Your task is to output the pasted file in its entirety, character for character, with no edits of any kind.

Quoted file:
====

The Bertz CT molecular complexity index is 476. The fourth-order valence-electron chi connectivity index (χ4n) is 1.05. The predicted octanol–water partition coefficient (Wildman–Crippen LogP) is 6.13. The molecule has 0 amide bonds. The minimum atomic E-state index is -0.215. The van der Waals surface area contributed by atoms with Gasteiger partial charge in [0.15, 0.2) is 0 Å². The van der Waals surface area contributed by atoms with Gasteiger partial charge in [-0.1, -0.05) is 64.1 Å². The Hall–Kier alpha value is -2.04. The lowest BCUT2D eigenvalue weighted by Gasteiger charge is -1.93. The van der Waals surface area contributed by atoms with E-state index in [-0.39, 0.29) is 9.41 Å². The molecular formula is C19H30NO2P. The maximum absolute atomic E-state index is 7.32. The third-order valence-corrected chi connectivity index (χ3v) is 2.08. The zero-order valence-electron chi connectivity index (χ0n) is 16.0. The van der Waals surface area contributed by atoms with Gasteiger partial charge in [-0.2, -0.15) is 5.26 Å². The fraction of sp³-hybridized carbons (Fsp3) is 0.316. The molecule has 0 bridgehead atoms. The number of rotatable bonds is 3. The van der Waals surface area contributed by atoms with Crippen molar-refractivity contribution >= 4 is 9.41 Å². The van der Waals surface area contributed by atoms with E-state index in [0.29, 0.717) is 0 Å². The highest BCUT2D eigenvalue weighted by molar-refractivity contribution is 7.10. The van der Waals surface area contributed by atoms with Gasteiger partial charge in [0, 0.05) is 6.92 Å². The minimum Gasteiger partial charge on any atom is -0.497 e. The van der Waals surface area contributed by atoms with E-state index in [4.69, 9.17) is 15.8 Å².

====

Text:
The Bertz CT molecular complexity index is 476. The fourth-order valence-electron chi connectivity index (χ4n) is 1.05. The predicted octanol–water partition coefficient (Wildman–Crippen LogP) is 6.13. The molecule has 0 amide bonds. The minimum atomic E-state index is -0.215. The van der Waals surface area contributed by atoms with Gasteiger partial charge in [0.15, 0.2) is 0 Å². The van der Waals surface area contributed by atoms with Gasteiger partial charge in [-0.1, -0.05) is 64.1 Å². The Hall–Kier alpha value is -2.04. The lowest BCUT2D eigenvalue weighted by Gasteiger charge is -1.93. The van der Waals surface area contributed by atoms with E-state index in [-0.39, 0.29) is 9.41 Å². The molecular formula is C19H30NO2P. The maximum absolute atomic E-state index is 7.32. The third-order valence-corrected chi connectivity index (χ3v) is 2.08. The zero-order valence-electron chi connectivity index (χ0n) is 16.0. The van der Waals surface area contributed by atoms with Gasteiger partial charge in [-0.2, -0.15) is 5.26 Å². The fraction of sp³-hybridized carbons (Fsp3) is 0.316. The molecule has 0 bridgehead atoms. The number of rotatable bonds is 3. The van der Waals surface area contributed by atoms with Crippen molar-refractivity contribution >= 4 is 9.41 Å². The van der Waals surface area contributed by atoms with E-state index in [0.29, 0.717) is 0 Å². The highest BCUT2D eigenvalue weighted by molar-refractivity contribution is 7.10. The van der Waals surface area contributed by atoms with Gasteiger partial charge in [0, 0.05) is 6.92 Å². The minimum Gasteiger partial charge on any atom is -0.497 e. The van der Waals surface area contributed by atoms with E-state index in [4.69, 9.17) is 15.8 Å².